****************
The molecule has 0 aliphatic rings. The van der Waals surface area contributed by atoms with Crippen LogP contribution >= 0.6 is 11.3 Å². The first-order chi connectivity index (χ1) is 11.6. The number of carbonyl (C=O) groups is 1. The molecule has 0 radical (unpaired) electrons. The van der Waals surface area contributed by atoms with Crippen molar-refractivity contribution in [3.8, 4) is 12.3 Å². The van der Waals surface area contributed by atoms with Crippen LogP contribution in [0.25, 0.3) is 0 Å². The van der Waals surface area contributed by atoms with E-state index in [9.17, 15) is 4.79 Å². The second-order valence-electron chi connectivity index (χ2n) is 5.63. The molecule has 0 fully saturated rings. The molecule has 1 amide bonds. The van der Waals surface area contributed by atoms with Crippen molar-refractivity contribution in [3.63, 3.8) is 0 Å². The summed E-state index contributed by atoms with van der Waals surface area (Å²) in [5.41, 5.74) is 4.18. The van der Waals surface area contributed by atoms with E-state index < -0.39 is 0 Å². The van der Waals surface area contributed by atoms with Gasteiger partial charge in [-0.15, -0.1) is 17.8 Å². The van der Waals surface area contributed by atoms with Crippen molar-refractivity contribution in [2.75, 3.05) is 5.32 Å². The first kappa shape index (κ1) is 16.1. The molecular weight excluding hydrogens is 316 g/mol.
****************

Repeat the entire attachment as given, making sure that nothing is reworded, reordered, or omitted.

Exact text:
The molecule has 0 aliphatic rings. The van der Waals surface area contributed by atoms with Crippen LogP contribution >= 0.6 is 11.3 Å². The first-order chi connectivity index (χ1) is 11.6. The number of carbonyl (C=O) groups is 1. The molecule has 0 radical (unpaired) electrons. The van der Waals surface area contributed by atoms with Crippen molar-refractivity contribution in [3.8, 4) is 12.3 Å². The van der Waals surface area contributed by atoms with Crippen LogP contribution in [0.25, 0.3) is 0 Å². The van der Waals surface area contributed by atoms with E-state index in [9.17, 15) is 4.79 Å². The second-order valence-electron chi connectivity index (χ2n) is 5.63. The molecule has 0 fully saturated rings. The molecule has 1 amide bonds. The van der Waals surface area contributed by atoms with Crippen molar-refractivity contribution in [3.63, 3.8) is 0 Å². The summed E-state index contributed by atoms with van der Waals surface area (Å²) in [5.41, 5.74) is 4.18. The van der Waals surface area contributed by atoms with E-state index < -0.39 is 0 Å². The van der Waals surface area contributed by atoms with Gasteiger partial charge in [-0.15, -0.1) is 17.8 Å². The van der Waals surface area contributed by atoms with Crippen molar-refractivity contribution in [2.75, 3.05) is 5.32 Å². The first kappa shape index (κ1) is 16.1. The molecular weight excluding hydrogens is 316 g/mol.